Welcome to the new Independent website. We hope you enjoy it and we value your feedback. Please contact us here.

Joan Smith: Is this how people should treat their pets?

Dr Johnson was famously sniffy about dogs walking on their hind legs. So I'm not sure he'd have been entranced by Pudsey, the mop-haired pooch whose owner swept up a £500,000 prize at the weekend. Ashleigh Butler, who's 17, has trained her collie-cross to dance on his hind legs, and their barn-storming performance took them to victory in the final of Britain's Got Talent.

It's not long, either, since a lovable Jack Russell called Uggie tugged the heart-strings of movie-goers who saw the Oscar-winning French film The Artist. Uggie has received almost as much attention as the movie's human stars, so I guess that I – and Dr Johnson, were he still alive – have no choice but to acknowledge the public's continuing love affair with performing animals.

I like animals myself. A cat is asleep on my desk as I write, and over several decades I've shared my home with a nervous ginger tom, a couple of rescue tabbies, and a series of talkative Burmese. I'm conscious of the temptation to anthropomorphise them but, luckily, cats are just about impossible to train. They do what they like – Freud developed his theory of narcissism after observing a cat – and that's one of the things I most enjoy about them.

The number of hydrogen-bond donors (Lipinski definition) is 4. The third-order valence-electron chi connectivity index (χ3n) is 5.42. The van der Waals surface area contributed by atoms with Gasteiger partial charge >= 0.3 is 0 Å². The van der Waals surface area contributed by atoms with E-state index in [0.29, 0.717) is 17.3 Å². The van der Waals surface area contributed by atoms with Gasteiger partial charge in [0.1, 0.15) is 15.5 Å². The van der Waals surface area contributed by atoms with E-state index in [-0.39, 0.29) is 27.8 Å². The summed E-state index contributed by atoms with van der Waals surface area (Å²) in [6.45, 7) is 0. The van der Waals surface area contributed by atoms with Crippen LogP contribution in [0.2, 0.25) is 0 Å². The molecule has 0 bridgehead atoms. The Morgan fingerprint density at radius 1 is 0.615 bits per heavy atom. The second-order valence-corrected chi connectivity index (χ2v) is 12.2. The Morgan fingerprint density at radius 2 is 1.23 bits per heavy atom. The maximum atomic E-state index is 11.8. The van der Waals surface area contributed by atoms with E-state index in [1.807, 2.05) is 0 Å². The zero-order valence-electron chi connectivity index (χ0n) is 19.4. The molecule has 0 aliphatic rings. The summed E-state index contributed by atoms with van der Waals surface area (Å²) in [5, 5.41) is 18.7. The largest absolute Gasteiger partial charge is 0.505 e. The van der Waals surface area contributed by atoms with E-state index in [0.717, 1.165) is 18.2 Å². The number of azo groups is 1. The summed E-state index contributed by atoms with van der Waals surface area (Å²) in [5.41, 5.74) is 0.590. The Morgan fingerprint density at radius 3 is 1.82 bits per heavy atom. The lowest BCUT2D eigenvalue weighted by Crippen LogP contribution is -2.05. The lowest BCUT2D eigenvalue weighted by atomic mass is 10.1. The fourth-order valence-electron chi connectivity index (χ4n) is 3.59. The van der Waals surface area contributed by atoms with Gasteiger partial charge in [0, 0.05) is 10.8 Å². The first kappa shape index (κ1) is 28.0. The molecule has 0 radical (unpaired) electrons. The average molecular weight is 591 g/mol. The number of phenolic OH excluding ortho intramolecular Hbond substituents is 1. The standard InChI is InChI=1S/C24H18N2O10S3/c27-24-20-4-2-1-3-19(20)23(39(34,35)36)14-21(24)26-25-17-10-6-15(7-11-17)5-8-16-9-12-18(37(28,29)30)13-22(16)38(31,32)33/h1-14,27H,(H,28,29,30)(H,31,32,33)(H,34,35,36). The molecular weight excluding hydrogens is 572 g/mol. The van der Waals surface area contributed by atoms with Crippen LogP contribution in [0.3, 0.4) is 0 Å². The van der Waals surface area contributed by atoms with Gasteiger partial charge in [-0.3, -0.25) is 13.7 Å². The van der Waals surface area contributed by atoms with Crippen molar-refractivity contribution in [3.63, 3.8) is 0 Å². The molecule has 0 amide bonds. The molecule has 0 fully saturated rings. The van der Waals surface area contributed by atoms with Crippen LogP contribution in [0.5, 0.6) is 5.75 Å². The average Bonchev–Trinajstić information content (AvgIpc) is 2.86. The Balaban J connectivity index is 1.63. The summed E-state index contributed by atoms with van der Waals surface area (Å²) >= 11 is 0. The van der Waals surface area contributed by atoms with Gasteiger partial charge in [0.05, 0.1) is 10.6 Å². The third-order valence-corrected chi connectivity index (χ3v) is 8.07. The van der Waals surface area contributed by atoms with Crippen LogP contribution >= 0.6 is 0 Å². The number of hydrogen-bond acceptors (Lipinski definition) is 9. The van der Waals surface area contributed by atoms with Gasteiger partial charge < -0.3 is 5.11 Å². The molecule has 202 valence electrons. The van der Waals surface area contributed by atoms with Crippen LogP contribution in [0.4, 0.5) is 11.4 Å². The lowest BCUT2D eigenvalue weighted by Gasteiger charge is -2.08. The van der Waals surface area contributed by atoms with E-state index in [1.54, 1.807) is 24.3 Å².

Dogs are a different matter. The affection between Ashleigh and Pudsey is obvious but I can't help feeling unsettled by the reaction to what is basically a novelty animal act. What bothers me, I think, is that dogs trust their owners and want to please them. The relationship is akin to that between an adult and a human toddler, and as such it belongs in the private sphere.

I'm uncomfortable about animals as entertainment, and I wonder how many times people want to watch a dog prancing around on stage. I also wonder whether there's much of a difference between novelty dog acts and the circus animals I saw as a child: elephants balancing on stools and chimps mimicking human behaviour. Thankfully, a growing awareness of the need to treat animals with dignity has changed the public mood. Circus animals still exist – the RSPCA says there are between 150 and 200 performing animals in this country – but they feel like an anachronism.

I can't help remembering Juvenal's acerbic remark about the Roman populace's taste for panemetcircenses – bread and circuses. In hard economic times, people tend to be cruel and sentimental by turns, and it seems that performing dogs have hit the spot. Ladies and gentlemen, I give you – canemetcircenses.